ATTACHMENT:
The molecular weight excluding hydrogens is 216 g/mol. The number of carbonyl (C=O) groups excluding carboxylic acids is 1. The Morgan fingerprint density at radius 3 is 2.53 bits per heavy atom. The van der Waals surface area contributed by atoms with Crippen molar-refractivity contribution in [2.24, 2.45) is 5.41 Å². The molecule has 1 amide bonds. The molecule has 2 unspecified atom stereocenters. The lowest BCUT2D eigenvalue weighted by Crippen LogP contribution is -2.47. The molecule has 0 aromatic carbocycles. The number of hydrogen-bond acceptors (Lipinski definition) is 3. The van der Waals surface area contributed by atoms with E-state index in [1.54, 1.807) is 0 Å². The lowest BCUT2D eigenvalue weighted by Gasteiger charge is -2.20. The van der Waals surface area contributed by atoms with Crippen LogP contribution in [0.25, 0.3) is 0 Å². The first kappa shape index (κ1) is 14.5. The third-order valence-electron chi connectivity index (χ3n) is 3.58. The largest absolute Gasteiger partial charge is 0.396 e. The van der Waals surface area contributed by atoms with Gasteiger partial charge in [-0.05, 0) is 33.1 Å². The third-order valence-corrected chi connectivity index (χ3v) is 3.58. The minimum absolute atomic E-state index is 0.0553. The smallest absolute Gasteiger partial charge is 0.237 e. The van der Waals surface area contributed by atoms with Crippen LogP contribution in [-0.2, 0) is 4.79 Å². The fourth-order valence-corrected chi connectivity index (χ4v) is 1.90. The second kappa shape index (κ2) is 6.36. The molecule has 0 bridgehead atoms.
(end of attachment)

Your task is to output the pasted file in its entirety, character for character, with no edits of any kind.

The molecular weight excluding hydrogens is 216 g/mol. The number of carbonyl (C=O) groups excluding carboxylic acids is 1. The Morgan fingerprint density at radius 3 is 2.53 bits per heavy atom. The van der Waals surface area contributed by atoms with Crippen molar-refractivity contribution in [2.24, 2.45) is 5.41 Å². The molecule has 1 amide bonds. The molecule has 2 unspecified atom stereocenters. The lowest BCUT2D eigenvalue weighted by Crippen LogP contribution is -2.47. The molecule has 0 aromatic carbocycles. The number of hydrogen-bond acceptors (Lipinski definition) is 3. The van der Waals surface area contributed by atoms with E-state index in [1.54, 1.807) is 0 Å². The lowest BCUT2D eigenvalue weighted by Gasteiger charge is -2.20. The van der Waals surface area contributed by atoms with Crippen LogP contribution in [0.25, 0.3) is 0 Å². The first kappa shape index (κ1) is 14.5. The third-order valence-electron chi connectivity index (χ3n) is 3.58. The largest absolute Gasteiger partial charge is 0.396 e. The van der Waals surface area contributed by atoms with Gasteiger partial charge in [-0.05, 0) is 33.1 Å². The third-order valence-corrected chi connectivity index (χ3v) is 3.58. The minimum absolute atomic E-state index is 0.0553. The smallest absolute Gasteiger partial charge is 0.237 e. The van der Waals surface area contributed by atoms with Crippen LogP contribution in [-0.2, 0) is 4.79 Å². The fourth-order valence-corrected chi connectivity index (χ4v) is 1.90. The second kappa shape index (κ2) is 6.36. The molecule has 0 bridgehead atoms.